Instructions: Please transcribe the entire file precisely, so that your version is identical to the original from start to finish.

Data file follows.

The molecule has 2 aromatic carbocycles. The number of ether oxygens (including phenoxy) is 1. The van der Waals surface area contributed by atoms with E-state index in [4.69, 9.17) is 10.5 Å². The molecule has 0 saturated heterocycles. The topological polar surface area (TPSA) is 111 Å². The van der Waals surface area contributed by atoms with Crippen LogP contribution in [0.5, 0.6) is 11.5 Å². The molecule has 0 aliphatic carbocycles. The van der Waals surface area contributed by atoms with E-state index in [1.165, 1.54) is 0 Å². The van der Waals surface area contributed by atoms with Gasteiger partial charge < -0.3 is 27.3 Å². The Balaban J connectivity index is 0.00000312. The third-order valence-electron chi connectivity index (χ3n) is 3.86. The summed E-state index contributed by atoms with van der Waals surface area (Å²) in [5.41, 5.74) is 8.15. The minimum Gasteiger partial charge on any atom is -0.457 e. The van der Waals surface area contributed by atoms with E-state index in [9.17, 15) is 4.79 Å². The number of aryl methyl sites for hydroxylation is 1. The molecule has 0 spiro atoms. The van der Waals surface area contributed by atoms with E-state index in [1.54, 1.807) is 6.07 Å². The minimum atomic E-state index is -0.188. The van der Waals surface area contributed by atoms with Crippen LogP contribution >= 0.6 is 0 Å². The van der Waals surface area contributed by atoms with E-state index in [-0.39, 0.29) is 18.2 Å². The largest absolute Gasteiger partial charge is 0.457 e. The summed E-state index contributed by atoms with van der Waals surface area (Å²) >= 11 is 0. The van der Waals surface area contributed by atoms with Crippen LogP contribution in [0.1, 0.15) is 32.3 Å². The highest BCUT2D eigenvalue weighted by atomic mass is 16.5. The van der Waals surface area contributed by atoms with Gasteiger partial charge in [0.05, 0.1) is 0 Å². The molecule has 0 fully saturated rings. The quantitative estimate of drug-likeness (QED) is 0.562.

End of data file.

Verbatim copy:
The molecule has 2 aromatic carbocycles. The number of ether oxygens (including phenoxy) is 1. The van der Waals surface area contributed by atoms with E-state index in [4.69, 9.17) is 10.5 Å². The molecule has 0 saturated heterocycles. The topological polar surface area (TPSA) is 111 Å². The van der Waals surface area contributed by atoms with Crippen LogP contribution in [0.5, 0.6) is 11.5 Å². The molecule has 0 aliphatic carbocycles. The van der Waals surface area contributed by atoms with E-state index in [1.165, 1.54) is 0 Å². The van der Waals surface area contributed by atoms with Gasteiger partial charge < -0.3 is 27.3 Å². The Balaban J connectivity index is 0.00000312. The third-order valence-electron chi connectivity index (χ3n) is 3.86. The summed E-state index contributed by atoms with van der Waals surface area (Å²) in [5.41, 5.74) is 8.15. The minimum Gasteiger partial charge on any atom is -0.457 e. The van der Waals surface area contributed by atoms with E-state index in [9.17, 15) is 4.79 Å². The number of aryl methyl sites for hydroxylation is 1. The molecule has 0 spiro atoms. The van der Waals surface area contributed by atoms with E-state index in [1.54, 1.807) is 6.07 Å². The minimum atomic E-state index is -0.188. The van der Waals surface area contributed by atoms with Crippen LogP contribution >= 0.6 is 0 Å². The van der Waals surface area contributed by atoms with E-state index in [-0.39, 0.29) is 18.2 Å². The largest absolute Gasteiger partial charge is 0.457 e. The summed E-state index contributed by atoms with van der Waals surface area (Å²) >= 11 is 0. The van der Waals surface area contributed by atoms with Crippen LogP contribution in [0.1, 0.15) is 32.3 Å². The highest BCUT2D eigenvalue weighted by atomic mass is 16.5. The van der Waals surface area contributed by atoms with Gasteiger partial charge in [0.05, 0.1) is 0 Å². The molecule has 0 fully saturated rings. The quantitative estimate of drug-likeness (QED) is 0.562.